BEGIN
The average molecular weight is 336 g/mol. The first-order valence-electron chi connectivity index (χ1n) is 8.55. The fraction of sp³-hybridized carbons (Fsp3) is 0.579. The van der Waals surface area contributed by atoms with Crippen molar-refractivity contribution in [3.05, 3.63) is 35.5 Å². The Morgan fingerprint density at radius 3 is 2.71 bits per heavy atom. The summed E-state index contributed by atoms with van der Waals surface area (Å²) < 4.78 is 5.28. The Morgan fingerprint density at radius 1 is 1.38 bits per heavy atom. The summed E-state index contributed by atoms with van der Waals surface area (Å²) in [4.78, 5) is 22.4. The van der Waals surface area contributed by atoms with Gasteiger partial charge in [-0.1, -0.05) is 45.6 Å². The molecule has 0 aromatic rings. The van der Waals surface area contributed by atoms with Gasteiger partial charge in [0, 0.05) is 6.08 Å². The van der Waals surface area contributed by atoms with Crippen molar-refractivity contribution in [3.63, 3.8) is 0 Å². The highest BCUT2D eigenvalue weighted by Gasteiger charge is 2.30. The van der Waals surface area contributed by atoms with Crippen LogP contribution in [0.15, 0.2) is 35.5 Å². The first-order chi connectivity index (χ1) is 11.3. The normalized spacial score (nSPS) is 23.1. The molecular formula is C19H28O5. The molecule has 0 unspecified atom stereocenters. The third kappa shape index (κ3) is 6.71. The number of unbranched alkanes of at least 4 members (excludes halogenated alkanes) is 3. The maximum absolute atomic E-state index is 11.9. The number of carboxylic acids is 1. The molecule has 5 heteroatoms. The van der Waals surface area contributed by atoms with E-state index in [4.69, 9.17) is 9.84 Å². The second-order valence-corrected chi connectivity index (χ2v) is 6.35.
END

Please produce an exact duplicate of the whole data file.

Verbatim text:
The average molecular weight is 336 g/mol. The first-order valence-electron chi connectivity index (χ1n) is 8.55. The fraction of sp³-hybridized carbons (Fsp3) is 0.579. The van der Waals surface area contributed by atoms with Crippen molar-refractivity contribution in [3.05, 3.63) is 35.5 Å². The Morgan fingerprint density at radius 3 is 2.71 bits per heavy atom. The summed E-state index contributed by atoms with van der Waals surface area (Å²) < 4.78 is 5.28. The Morgan fingerprint density at radius 1 is 1.38 bits per heavy atom. The summed E-state index contributed by atoms with van der Waals surface area (Å²) in [4.78, 5) is 22.4. The van der Waals surface area contributed by atoms with Gasteiger partial charge in [-0.1, -0.05) is 45.6 Å². The molecule has 0 aromatic rings. The van der Waals surface area contributed by atoms with Gasteiger partial charge in [0, 0.05) is 6.08 Å². The van der Waals surface area contributed by atoms with Crippen molar-refractivity contribution in [3.63, 3.8) is 0 Å². The highest BCUT2D eigenvalue weighted by Gasteiger charge is 2.30. The van der Waals surface area contributed by atoms with Crippen LogP contribution in [0.15, 0.2) is 35.5 Å². The first-order chi connectivity index (χ1) is 11.3. The normalized spacial score (nSPS) is 23.1. The molecular formula is C19H28O5. The molecule has 0 unspecified atom stereocenters. The third kappa shape index (κ3) is 6.71. The number of unbranched alkanes of at least 4 members (excludes halogenated alkanes) is 3. The maximum absolute atomic E-state index is 11.9. The number of carboxylic acids is 1. The molecule has 5 heteroatoms. The van der Waals surface area contributed by atoms with E-state index in [4.69, 9.17) is 9.84 Å². The second-order valence-corrected chi connectivity index (χ2v) is 6.35.